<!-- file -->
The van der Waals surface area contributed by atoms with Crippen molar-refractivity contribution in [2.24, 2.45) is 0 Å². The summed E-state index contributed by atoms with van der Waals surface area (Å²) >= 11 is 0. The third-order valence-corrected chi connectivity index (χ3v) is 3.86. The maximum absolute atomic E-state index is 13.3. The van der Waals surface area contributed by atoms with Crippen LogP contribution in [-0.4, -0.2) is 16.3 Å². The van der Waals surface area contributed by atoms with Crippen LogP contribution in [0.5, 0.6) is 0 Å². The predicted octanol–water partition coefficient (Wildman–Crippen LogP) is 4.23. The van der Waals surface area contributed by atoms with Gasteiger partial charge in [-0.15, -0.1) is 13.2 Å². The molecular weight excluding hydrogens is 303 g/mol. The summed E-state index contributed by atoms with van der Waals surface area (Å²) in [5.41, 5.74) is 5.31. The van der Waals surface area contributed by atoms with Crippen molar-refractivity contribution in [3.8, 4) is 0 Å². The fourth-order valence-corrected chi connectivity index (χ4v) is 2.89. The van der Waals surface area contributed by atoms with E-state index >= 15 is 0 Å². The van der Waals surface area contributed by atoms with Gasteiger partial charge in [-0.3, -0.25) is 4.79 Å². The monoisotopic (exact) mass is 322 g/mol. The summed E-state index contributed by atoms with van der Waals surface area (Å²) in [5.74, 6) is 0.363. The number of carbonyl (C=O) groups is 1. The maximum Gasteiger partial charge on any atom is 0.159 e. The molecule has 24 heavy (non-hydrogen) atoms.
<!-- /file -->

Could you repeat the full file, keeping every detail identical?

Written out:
The van der Waals surface area contributed by atoms with Crippen molar-refractivity contribution in [2.24, 2.45) is 0 Å². The summed E-state index contributed by atoms with van der Waals surface area (Å²) >= 11 is 0. The third-order valence-corrected chi connectivity index (χ3v) is 3.86. The maximum absolute atomic E-state index is 13.3. The van der Waals surface area contributed by atoms with Crippen LogP contribution in [-0.4, -0.2) is 16.3 Å². The van der Waals surface area contributed by atoms with Crippen LogP contribution in [0.5, 0.6) is 0 Å². The predicted octanol–water partition coefficient (Wildman–Crippen LogP) is 4.23. The van der Waals surface area contributed by atoms with Gasteiger partial charge in [-0.15, -0.1) is 13.2 Å². The molecular weight excluding hydrogens is 303 g/mol. The summed E-state index contributed by atoms with van der Waals surface area (Å²) in [5.41, 5.74) is 5.31. The van der Waals surface area contributed by atoms with Crippen molar-refractivity contribution in [3.8, 4) is 0 Å². The fourth-order valence-corrected chi connectivity index (χ4v) is 2.89. The van der Waals surface area contributed by atoms with E-state index >= 15 is 0 Å². The van der Waals surface area contributed by atoms with Gasteiger partial charge in [-0.3, -0.25) is 4.79 Å². The monoisotopic (exact) mass is 322 g/mol. The summed E-state index contributed by atoms with van der Waals surface area (Å²) in [5.74, 6) is 0.363. The number of carbonyl (C=O) groups is 1. The maximum Gasteiger partial charge on any atom is 0.159 e. The molecule has 24 heavy (non-hydrogen) atoms.